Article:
History of the House of Representatives

By George B. Galloway | Go to book overview

Notes
CHAPTER 1
1. Max Farrand, The Framing of the Constitution of the United States ( 1913), p. 204.
2. Wilfred E. Binkley, President and Congress ( 1947), pp. 21-22. Binkley adds, however, that "the framers probably greatly overestimated the inherent strength of the lower house and left it too weak...Is it not possible [he asks] that in their eagerness to establish a strong executive the framers left the lower house an 'incurably deficient and inferior organ of government'?" (pp. 22-23).
3. Charles Warren, The Making of the Constitution ( 1937), p. 400.
4. Ibid., p. 618.
CHAPTER 2
1. Ralph V. Harlow, The History of Legislative Methods Before 1825 ( 1917), p. 123.
2. Charles O. Paullin. "The First Elections Under the Constitution," Iowa Journal of History and Politics, January, 1904, p. 28.
3. Fisher Ames, Works ( 1854), Vol. 1, p. 33.
4. Paullin, loc. cit., p. 31.
5. Fisher Ames, op. cit., p. 126.
6. Madison, Writings, V, p. 373.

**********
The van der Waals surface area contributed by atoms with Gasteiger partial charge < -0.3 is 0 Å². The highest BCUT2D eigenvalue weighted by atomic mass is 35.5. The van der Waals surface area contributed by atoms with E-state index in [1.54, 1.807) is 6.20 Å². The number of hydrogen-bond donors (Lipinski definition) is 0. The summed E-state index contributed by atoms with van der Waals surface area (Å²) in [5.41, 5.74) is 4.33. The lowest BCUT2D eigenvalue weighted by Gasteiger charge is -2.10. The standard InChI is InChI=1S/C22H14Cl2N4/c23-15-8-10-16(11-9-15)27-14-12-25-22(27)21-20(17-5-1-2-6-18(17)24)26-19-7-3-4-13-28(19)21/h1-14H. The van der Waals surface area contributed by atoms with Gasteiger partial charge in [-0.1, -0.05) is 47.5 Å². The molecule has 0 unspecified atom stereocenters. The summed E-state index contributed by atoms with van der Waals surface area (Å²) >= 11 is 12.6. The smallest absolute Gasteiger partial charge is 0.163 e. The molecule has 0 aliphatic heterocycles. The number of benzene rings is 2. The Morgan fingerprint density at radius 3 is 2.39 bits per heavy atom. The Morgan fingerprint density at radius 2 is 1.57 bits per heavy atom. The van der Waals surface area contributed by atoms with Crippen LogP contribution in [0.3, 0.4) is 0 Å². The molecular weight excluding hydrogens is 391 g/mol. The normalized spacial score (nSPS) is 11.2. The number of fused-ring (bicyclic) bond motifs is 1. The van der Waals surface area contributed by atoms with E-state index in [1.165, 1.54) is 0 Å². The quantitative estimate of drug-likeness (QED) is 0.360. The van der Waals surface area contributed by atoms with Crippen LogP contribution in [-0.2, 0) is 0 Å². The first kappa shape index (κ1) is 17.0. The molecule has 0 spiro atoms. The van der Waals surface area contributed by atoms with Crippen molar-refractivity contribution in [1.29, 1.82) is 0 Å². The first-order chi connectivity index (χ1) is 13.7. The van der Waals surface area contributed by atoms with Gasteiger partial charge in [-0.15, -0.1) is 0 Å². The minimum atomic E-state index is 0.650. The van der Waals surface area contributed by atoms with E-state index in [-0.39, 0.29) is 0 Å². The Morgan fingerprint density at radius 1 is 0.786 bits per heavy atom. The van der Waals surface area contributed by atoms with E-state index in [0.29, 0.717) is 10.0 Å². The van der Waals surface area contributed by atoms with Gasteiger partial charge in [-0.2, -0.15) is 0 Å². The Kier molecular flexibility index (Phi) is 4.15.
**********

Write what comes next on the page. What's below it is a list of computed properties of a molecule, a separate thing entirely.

7. The language used here is taken ad verbatim from that in the second rule adopted by the House on April 7, 1789. It was probably influenced by the practice of the House of Commons where it is still a rule "that no Member who has a direct pecuniary interest in a question shall be allowed to vote upon it: but, in order to operate as a disqualification, this interest must be immediate and personal, and not merely of a general or remote character." ( Sir T. Erskine May's Parliamentary Practice, 15th Edition, 1950, p. 418)
8. Ames, Works, Vol. 1, p. 64.
9. Ibid., p. 61.
10. House Journal, Vol. 1, May 11, 16, August 18, 1789, and April 26, 1790.

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